A bag 27 is lowered into each riser pipe 15 and located at the bottom of each riser pipe 15. Bag 27 is a bag of white fiberglass mesh or cloth that is permeable. The bag 27 is filled with an organic dye. The dye is coated onto a particulate material, which in the preferred embodiment is corn meal. The dye is of a type that is soluable in hydrocarbon liquid, but insoluable in water. Dyes of this nature are conventional and commercially available. The preferred dye is manufactured by Pylam Products Company of Garden City, N.Y. Various colors are available.
Water will have no effect on the dye. Hydrocarbon, however, dissolves the dye. The dye is one of several colors. Consequently, as it dissolves, it will change the color of the gasoline in which it is located. The dissolution of the dye will stain or discolor the bag 27. Preferably, about sixteen pounds of the dye is contained in the bag 27.
A rope 29 is secured to the top of the bag 27. The rope 29 extends to the top of the riser pipe 15. It is secured to a hook or to a hole in cap 19 as shown. By removing the cap 19, the rope 29 is freely accessible to allow an inspecter to pull the bag 27 to the surface to determine if the dye in the bag 27 has undergone any dissolution.
As a supplement to the dye, means is also employed to determine if any hydrocarbon vapor is present in the riser pipe 15. This includes a small one-fourth inch diameter tube 31 that is located near the top of each riser pipe 15. The tube 31 is horizontal, parallel to the lateral pipes 21. The tube 31 is located about 18 inches below the surface. The interior of each tube 31 communicates with the interior of each riser pipe 15.
The tube 31 is connected to a conduit 33, as shown in FIG. 1. Conduit 33 leads to a remote location, such as building 35. In the building 35, the conduit 33 leads to a liquid trap 37. Liquid trap 37 will trap any liquids flowing through the conduit 33 into the building 35. A vapor detector 39 of a conventional type is located downstream from the liquid trap 37. Vapor detector 39 has the ability to detect small amounts of the hydrocarbon vapor contained in air. A pump 41 is located downstream of the vapor detector 39. Pump 41 exhausts through an exhaust line 43 to the atmosphere. It will create a suction to draw air from the riser pipes 15 into and past the vapor detector 39.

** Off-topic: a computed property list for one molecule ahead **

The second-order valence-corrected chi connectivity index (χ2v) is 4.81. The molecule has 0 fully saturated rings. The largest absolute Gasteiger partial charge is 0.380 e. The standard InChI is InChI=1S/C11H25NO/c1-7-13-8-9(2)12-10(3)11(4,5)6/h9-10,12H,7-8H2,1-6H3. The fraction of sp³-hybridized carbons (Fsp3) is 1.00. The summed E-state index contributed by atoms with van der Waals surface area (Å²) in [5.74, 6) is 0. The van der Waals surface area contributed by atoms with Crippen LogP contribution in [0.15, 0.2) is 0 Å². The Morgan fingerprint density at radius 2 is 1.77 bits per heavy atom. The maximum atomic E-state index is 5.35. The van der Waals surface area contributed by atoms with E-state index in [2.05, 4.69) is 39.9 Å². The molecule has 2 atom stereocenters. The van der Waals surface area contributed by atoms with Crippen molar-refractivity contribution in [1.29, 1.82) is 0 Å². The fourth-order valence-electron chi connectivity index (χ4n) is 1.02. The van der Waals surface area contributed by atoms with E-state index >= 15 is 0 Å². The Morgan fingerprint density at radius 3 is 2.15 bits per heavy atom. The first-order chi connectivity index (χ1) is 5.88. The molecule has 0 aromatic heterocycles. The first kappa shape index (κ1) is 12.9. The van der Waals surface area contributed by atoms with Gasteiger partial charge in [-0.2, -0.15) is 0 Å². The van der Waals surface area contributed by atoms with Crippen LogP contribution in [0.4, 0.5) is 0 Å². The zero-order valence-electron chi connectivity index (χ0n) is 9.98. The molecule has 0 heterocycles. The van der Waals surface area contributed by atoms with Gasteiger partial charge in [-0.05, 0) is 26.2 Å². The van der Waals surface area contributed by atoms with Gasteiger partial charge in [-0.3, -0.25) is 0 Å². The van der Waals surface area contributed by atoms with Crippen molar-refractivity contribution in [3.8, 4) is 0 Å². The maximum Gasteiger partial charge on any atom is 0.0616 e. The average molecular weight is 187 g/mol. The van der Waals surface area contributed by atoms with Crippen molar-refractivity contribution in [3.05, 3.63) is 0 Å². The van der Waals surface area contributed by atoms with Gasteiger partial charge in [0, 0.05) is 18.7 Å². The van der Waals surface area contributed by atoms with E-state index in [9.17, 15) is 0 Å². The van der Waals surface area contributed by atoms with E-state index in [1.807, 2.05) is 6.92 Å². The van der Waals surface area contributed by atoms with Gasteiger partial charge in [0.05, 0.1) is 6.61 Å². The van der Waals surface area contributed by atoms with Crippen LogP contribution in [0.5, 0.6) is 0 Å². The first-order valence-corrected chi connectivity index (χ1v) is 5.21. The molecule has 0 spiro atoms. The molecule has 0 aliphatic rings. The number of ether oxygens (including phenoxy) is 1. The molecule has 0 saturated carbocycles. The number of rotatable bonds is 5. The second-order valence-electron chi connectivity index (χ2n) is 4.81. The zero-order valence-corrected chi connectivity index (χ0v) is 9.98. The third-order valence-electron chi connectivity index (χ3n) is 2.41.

In the operation of the embodiments of FIGS. 1 and 2, in a new installation, the lateral pipes 21 will be located in the excavation 13 surrounding the tanks 11. The riser pipes 15 will be mounted to the lateral pipes 21. The tube 31 will be in a connected to the riser pipes 15 near the top of each riser pipe 15. The excavation 13 will be filled. A bag 27 of dye material will be placed in each riser pipe 15.
Approximately once a week, an inspector will open each cap 19. He will grab the rope 29 and will pull the bag 27 to the surface to determine if any of the dye has dissolved. If hydrocarbon has leaked into any of the lateral pipes 21 or directly into the riser pipes 15, the dye will have dissolved to some extent and stained the bag 27. This lets the inspector know that leakage has occurred, and steps must be taken to stop the leak.
Also, periodically, the air pump 41 will be started to draw air from each riser pipe 15 for sampling. The air will flow through the vapor detector 39. If any hydrocarbon vapor is present, an indication will be provided to the operator. This will indicate that leakage has occurred from the tanks 11.
In the case where an operator does not wish to install new tanks, or to excavate existing tanks, the system shown in FIG. 3 can be used. Prime symbols will be used to indicate common components. Holes will be drilled at regular intervals of about 10 feet surrounding the tanks 11'. Riser pipes 15' are inserted into each hole. Each riser pipe 15' contains perforations 17' along at least the lower portion. A bag 27' of dye material is located in the bottom of each riser pipe 15'. The bag is connected to a rope 29' leading to the surface to allow the bag 27' to be pulled periodically for inspection. There are no lateral pipes, but any significant leakage of gasoline will spread into contact with at least one of the riser pipes 15' because of the close spacing.
The invention has significant advantages. Leakage is detected by routine inspections. The dye is not affected by water, thus does not enter any water that may be used as drinking water, unless being carried by hydrocarbon through a leak. The system can be retrofitted to existing systems without excavation, or installed with new systems.
While the invention has been shown in only two of its forms, it should be apparent to those skilled in the art that it is not so limited, but is susceptible to various changes without departing from the scope of the invention.
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|U.S. Classification||73/40.7, 436/3, 73/49.2|
|Sep 21, 1987||AS||Assignment|
Owner name: R.O. FLIPPO, 820 N. SYLVANIA, FORT WORTH, TEXAS 76
Free format text: ASSIGNMENT OF ASSIGNORS INTEREST.;ASSIGNOR:FLIPPO, W. J. B. JR.;REEL/FRAME:004780/0722
Effective date: 19870912
Owner name: R.O. FLIPPO,TEXAS
Free format text: ASSIGNMENT OF ASSIGNORS INTEREST;ASSIGNOR:FLIPPO, W. J. B. JR.;REEL/FRAME:004780/0722
Effective date: 19870912
|Mar 12, 1992||FPAY||Fee payment|
Year of fee payment: 4
|Jan 26, 1996||FPAY||Fee payment|
Year of fee payment: 8
|Mar 10, 2000||FPAY||Fee payment|
Year of fee payment: 12